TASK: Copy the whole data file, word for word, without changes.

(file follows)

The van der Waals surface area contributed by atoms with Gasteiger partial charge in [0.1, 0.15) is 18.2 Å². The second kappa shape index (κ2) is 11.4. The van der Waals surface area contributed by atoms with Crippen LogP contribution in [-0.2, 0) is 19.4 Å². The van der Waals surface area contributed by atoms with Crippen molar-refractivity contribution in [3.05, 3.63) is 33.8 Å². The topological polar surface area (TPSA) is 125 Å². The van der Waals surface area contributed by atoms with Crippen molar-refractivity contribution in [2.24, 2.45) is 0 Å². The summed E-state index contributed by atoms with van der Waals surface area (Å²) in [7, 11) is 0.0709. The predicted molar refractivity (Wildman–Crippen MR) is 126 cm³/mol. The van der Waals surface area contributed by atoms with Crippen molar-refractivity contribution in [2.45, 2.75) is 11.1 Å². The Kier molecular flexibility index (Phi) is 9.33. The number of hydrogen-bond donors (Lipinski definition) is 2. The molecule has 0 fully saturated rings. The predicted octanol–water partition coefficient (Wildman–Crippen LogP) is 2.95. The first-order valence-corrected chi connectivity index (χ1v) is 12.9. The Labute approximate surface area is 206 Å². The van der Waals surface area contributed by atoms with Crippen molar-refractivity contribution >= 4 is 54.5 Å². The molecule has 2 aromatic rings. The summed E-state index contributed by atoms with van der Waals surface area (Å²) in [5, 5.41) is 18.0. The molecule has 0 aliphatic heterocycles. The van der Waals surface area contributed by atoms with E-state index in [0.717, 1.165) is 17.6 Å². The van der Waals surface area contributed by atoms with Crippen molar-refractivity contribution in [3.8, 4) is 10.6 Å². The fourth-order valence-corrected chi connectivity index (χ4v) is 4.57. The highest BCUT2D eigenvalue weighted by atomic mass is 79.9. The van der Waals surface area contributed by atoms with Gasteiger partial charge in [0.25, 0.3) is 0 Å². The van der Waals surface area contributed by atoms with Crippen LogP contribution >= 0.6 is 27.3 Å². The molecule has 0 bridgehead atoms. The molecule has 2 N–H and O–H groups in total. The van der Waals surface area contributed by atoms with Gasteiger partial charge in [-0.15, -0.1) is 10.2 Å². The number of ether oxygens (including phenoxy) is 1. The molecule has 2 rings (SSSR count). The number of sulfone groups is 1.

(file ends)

The van der Waals surface area contributed by atoms with Gasteiger partial charge in [0.1, 0.15) is 18.2 Å². The second kappa shape index (κ2) is 11.4. The van der Waals surface area contributed by atoms with Crippen LogP contribution in [-0.2, 0) is 19.4 Å². The van der Waals surface area contributed by atoms with Crippen molar-refractivity contribution in [3.05, 3.63) is 33.8 Å². The topological polar surface area (TPSA) is 125 Å². The van der Waals surface area contributed by atoms with Crippen molar-refractivity contribution in [2.24, 2.45) is 0 Å². The summed E-state index contributed by atoms with van der Waals surface area (Å²) in [7, 11) is 0.0709. The predicted molar refractivity (Wildman–Crippen MR) is 126 cm³/mol. The van der Waals surface area contributed by atoms with Crippen molar-refractivity contribution in [2.45, 2.75) is 11.1 Å². The Kier molecular flexibility index (Phi) is 9.33. The number of hydrogen-bond donors (Lipinski definition) is 2. The molecule has 0 fully saturated rings. The predicted octanol–water partition coefficient (Wildman–Crippen LogP) is 2.95. The first-order valence-corrected chi connectivity index (χ1v) is 12.9. The Labute approximate surface area is 206 Å². The van der Waals surface area contributed by atoms with Crippen molar-refractivity contribution >= 4 is 54.5 Å². The molecule has 2 aromatic rings. The summed E-state index contributed by atoms with van der Waals surface area (Å²) in [5, 5.41) is 18.0. The molecule has 0 aliphatic heterocycles. The van der Waals surface area contributed by atoms with E-state index in [0.717, 1.165) is 17.6 Å². The van der Waals surface area contributed by atoms with Crippen molar-refractivity contribution in [3.8, 4) is 10.6 Å². The fourth-order valence-corrected chi connectivity index (χ4v) is 4.57. The highest BCUT2D eigenvalue weighted by atomic mass is 79.9. The van der Waals surface area contributed by atoms with Gasteiger partial charge in [0.25, 0.3) is 0 Å². The van der Waals surface area contributed by atoms with Crippen LogP contribution >= 0.6 is 27.3 Å². The molecule has 0 bridgehead atoms. The molecule has 2 N–H and O–H groups in total. The van der Waals surface area contributed by atoms with Gasteiger partial charge in [-0.15, -0.1) is 10.2 Å². The number of ether oxygens (including phenoxy) is 1. The molecule has 2 rings (SSSR count). The number of sulfone groups is 1.